What's the difference between weighted average accounting and FIFO/LILO accounting methods?

By Chizoba Morah AAA
A:

The main difference between weighted average cost accounting, LIFO, and FIFO methods of accounting is the difference in which each method calculates inventory and cost of goods sold.

The weighted average cost method uses the average of the costs of the goods to assign costs. In other words, weighted average uses the formula: Total cost of items in inventory available for sale divided by total number of units available for sale.

In contrast, FIFO (first in, first out) accounting means that the costs assigned to goods are the costs for the first goods bought. In other words, the company assumes that the first goods sold are the oldest or the first goods bought. On the other hand, LIFO (last in first out) assumes that the last or latest items bought are the first items to be sold.

The costs of goods under weighted average will be between the cost levels determined by FIFO and LIFO. FIFO is preferable in times of rising prices, so that the costs recorded are low and income is higher, while LIFO is preferable in times when tax rates are high because the costs assigned will be higher and income will be lower.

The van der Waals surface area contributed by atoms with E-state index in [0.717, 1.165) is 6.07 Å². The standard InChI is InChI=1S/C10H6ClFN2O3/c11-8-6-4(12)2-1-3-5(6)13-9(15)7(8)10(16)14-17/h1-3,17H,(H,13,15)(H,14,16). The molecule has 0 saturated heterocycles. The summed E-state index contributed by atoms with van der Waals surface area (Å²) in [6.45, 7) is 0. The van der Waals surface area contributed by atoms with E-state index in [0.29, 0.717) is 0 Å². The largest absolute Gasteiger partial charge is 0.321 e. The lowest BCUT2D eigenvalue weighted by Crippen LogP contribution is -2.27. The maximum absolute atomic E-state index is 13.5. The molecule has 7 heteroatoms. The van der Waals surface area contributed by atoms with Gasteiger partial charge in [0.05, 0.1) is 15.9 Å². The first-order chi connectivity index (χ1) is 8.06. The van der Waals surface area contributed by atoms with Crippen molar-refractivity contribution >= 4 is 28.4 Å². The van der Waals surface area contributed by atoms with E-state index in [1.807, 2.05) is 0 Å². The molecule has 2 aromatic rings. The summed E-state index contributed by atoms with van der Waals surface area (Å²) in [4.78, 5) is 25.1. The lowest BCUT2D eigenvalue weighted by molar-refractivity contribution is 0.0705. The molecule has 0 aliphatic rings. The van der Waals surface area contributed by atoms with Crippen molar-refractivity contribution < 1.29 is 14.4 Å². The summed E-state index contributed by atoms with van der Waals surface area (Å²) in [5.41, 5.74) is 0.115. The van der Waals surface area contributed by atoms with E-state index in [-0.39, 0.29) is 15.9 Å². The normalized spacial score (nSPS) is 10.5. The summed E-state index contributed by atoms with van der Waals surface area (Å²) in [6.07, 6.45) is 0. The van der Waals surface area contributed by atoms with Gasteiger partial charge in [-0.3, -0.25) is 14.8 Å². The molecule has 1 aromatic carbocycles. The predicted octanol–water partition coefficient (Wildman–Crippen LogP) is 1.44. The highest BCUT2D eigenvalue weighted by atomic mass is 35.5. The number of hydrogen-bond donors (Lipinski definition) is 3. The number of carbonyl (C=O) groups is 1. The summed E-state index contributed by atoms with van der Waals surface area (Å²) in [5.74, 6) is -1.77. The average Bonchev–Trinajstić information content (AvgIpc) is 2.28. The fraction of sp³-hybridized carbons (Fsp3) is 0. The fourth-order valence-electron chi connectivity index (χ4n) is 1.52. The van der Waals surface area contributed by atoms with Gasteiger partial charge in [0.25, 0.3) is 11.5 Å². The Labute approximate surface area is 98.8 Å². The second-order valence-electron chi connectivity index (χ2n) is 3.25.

Consider this example for an illustration. Let's say you are a furniture store and you purchase 200 chairs for $10 and then 300 chairs for $20, and at the end of an accounting period you have sold 100 chairs. The weighted average costs, FIFO, and LIFO costs are as follows:

Example:
200 chairs @ $10 = $2,000
300 chairs @ $20 = $6,000
Total number of chairs = 500

Weighted Average Cost:
Cost of a chair: $8,000 divided by 500 = $16/chair
Cost of Goods Sold: $16 x 100 = $1,600
Remaining Inventory: $16 x 400 = $6,400

FIFO:
Cost of Goods Sold: 100 chairs sold x $10 = $1,000
Remaining Inventory: (100 chairs x $10) + (300 chairs x $20) = $7,000

LIFO:
Cost of Goods Sold: 100 chairs sold x $20 = $2,000
Remaining Inventory: (200 chairs x $10) + (200 chairs x $20) = $6,000

For more on the analysis of Financial Statements, take a look at our tutorial: Fundamental Analysis.

This question was answered by Chizoba Morah.

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